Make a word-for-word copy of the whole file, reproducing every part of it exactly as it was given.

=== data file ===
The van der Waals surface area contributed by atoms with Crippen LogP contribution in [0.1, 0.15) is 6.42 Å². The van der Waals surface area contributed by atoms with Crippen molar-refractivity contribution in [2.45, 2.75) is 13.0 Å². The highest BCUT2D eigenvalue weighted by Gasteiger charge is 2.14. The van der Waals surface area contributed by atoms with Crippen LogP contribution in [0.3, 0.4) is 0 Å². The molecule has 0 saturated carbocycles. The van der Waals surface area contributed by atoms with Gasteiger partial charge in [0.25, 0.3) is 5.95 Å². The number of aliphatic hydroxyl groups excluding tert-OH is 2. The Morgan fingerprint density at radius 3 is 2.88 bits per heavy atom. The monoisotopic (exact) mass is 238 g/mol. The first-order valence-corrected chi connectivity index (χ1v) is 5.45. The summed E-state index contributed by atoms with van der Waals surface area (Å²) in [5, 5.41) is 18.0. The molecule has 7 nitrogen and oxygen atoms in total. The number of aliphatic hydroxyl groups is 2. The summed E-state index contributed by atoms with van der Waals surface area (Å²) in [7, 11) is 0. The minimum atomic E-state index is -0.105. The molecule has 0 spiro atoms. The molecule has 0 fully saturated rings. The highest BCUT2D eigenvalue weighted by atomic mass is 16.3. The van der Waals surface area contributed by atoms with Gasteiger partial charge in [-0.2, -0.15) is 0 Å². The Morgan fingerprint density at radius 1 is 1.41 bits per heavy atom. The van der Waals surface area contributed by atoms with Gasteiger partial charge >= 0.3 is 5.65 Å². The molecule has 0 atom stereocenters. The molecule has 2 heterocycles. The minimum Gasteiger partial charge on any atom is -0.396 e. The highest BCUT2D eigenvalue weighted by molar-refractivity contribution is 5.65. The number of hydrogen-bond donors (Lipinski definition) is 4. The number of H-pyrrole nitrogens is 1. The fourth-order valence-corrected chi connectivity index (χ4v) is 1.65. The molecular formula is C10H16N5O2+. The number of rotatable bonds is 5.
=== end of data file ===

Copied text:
The van der Waals surface area contributed by atoms with Crippen LogP contribution in [0.1, 0.15) is 6.42 Å². The van der Waals surface area contributed by atoms with Crippen molar-refractivity contribution in [2.45, 2.75) is 13.0 Å². The highest BCUT2D eigenvalue weighted by Gasteiger charge is 2.14. The van der Waals surface area contributed by atoms with Crippen LogP contribution in [0.3, 0.4) is 0 Å². The molecule has 0 saturated carbocycles. The van der Waals surface area contributed by atoms with Gasteiger partial charge in [0.25, 0.3) is 5.95 Å². The number of aliphatic hydroxyl groups excluding tert-OH is 2. The Morgan fingerprint density at radius 3 is 2.88 bits per heavy atom. The monoisotopic (exact) mass is 238 g/mol. The first-order valence-corrected chi connectivity index (χ1v) is 5.45. The summed E-state index contributed by atoms with van der Waals surface area (Å²) in [5, 5.41) is 18.0. The molecule has 7 nitrogen and oxygen atoms in total. The number of aliphatic hydroxyl groups is 2. The summed E-state index contributed by atoms with van der Waals surface area (Å²) in [7, 11) is 0. The minimum atomic E-state index is -0.105. The molecule has 0 spiro atoms. The molecule has 0 fully saturated rings. The highest BCUT2D eigenvalue weighted by atomic mass is 16.3. The van der Waals surface area contributed by atoms with Gasteiger partial charge in [-0.2, -0.15) is 0 Å². The Morgan fingerprint density at radius 1 is 1.41 bits per heavy atom. The van der Waals surface area contributed by atoms with Gasteiger partial charge >= 0.3 is 5.65 Å². The molecule has 0 atom stereocenters. The molecule has 2 heterocycles. The minimum Gasteiger partial charge on any atom is -0.396 e. The highest BCUT2D eigenvalue weighted by molar-refractivity contribution is 5.65. The number of hydrogen-bond donors (Lipinski definition) is 4. The number of H-pyrrole nitrogens is 1. The fourth-order valence-corrected chi connectivity index (χ4v) is 1.65. The molecular formula is C10H16N5O2+. The number of rotatable bonds is 5.